Biodiversity: Mixed messages on manatee threats

ipj

Manatees gather at a warm-water spring in western Florida. @bberwyn photo.

Loss of seagrass habitat, red tide events still seen as key threats

Staff Report

FRISCO — A new report on threats to manatees is full of mixed signals, on the one hand downgrading the extinction threat, but on the other, warning that loss of habitat and cold-water mortality events are still huge threats.

The study, led by the  U.S. Geological Survey, is part of a five-year status review for the endangered marine mammal.  The scientists concluded that  the long-term probability of the species surviving has increased compared to a 2007 analysis, mainly because of higher aerial survey estimates of population size, improved methods of tracking survival rates, and better estimates of the availability of warm-water refuges. Continue reading

Watchdog group says manatee harassment ‘out of control’

Agency efforts to educate visitors sometimes met with verbal abuse, according to federal biologists

Manatees gather at King Spring, along Florida's Crystal River, which serves as a warm-water refuge on a 30-degree January day. PHOTO BY JOYCE KLEEN/USFWS.

Manatees gather at King Spring, along Florida’s Crystal River, which serves as a warm-water refuge on a 30-degree January day. PHOTO BY JOYCE KLEEN/USFWS.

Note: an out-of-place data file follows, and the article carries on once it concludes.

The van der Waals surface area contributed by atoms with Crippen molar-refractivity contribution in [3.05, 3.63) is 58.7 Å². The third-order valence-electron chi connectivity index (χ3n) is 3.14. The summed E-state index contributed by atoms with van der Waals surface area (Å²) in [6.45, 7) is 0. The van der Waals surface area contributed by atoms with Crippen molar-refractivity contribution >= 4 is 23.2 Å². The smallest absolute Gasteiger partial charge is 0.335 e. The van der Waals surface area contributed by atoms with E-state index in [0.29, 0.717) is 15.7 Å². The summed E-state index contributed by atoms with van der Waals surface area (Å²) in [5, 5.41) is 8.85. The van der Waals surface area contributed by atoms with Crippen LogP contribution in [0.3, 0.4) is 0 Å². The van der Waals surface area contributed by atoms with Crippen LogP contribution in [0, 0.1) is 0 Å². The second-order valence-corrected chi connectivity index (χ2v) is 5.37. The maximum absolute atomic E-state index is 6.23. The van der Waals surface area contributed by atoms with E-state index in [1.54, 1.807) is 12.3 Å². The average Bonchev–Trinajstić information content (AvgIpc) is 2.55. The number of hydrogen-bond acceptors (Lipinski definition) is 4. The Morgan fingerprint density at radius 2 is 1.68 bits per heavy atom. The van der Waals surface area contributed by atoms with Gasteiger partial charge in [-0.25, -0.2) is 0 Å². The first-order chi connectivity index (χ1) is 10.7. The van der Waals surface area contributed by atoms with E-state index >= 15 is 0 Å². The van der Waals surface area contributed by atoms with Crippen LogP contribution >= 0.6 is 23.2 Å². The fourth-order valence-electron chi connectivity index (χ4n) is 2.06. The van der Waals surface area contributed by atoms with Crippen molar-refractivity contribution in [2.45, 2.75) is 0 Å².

Staff Report

FRISCO — Observations by U.S. Fish and Wildlife Service biologists may bolster a watchdog group’s arguments that well-intentioned swim-with-manatee programs are actually pushing the endangered marine mammals closer to the brink of extinction.

In some Florida locations, harassment of manatees by visitors may be out of control, according to Public Employees for Environmental Responsibility, which last month said it will go to court to try and end the programs.

An email written last year by outgoing Crystal River National Wildlife Refuge/ Kings Bay Manatee Refuge manager Michael Lusk may be a “smoking gun” that shows exactly how visitors are disturbing the animals. Without adequate resources to manage the swim-with-manatees programs, the activities are likely to contribute to the decline of the species. Continue reading

Lawsuit targets more protection for Florida manatees

Critical habitat needed to protect marine mammals

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Florida manatees resting at Crystal Springs. bberwyn photo.

Staff Report

FRISCO — Wildlife advocates say they will the sue the U.S. Fish and Wildlife Service for failing to adequately protect Florida’s endangered manatees. The formal notice of the lawsuit filed this week specifically takes aim at commercial tours that bring hundreds of swimmers into small shallow warm-water lagoons to touch otherwise resting manatees.

Florida manatees are one of the most endangered marine mammals in U.S. coastal waters. Despite their large size, they have low levels of body fat and a very slow metabolism, making them extremely vulnerable to cold and unable to survive long in water colder than 68 degrees Fahrenheit. But the rare shallow warm-water springs manatees need in the winter are precisely those targeted by the increasingly popular swim-with tours. Continue reading

Feds taking input on new Florida manatee plan

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Manatees at Crystal Springs, Florida. bberwyn photo.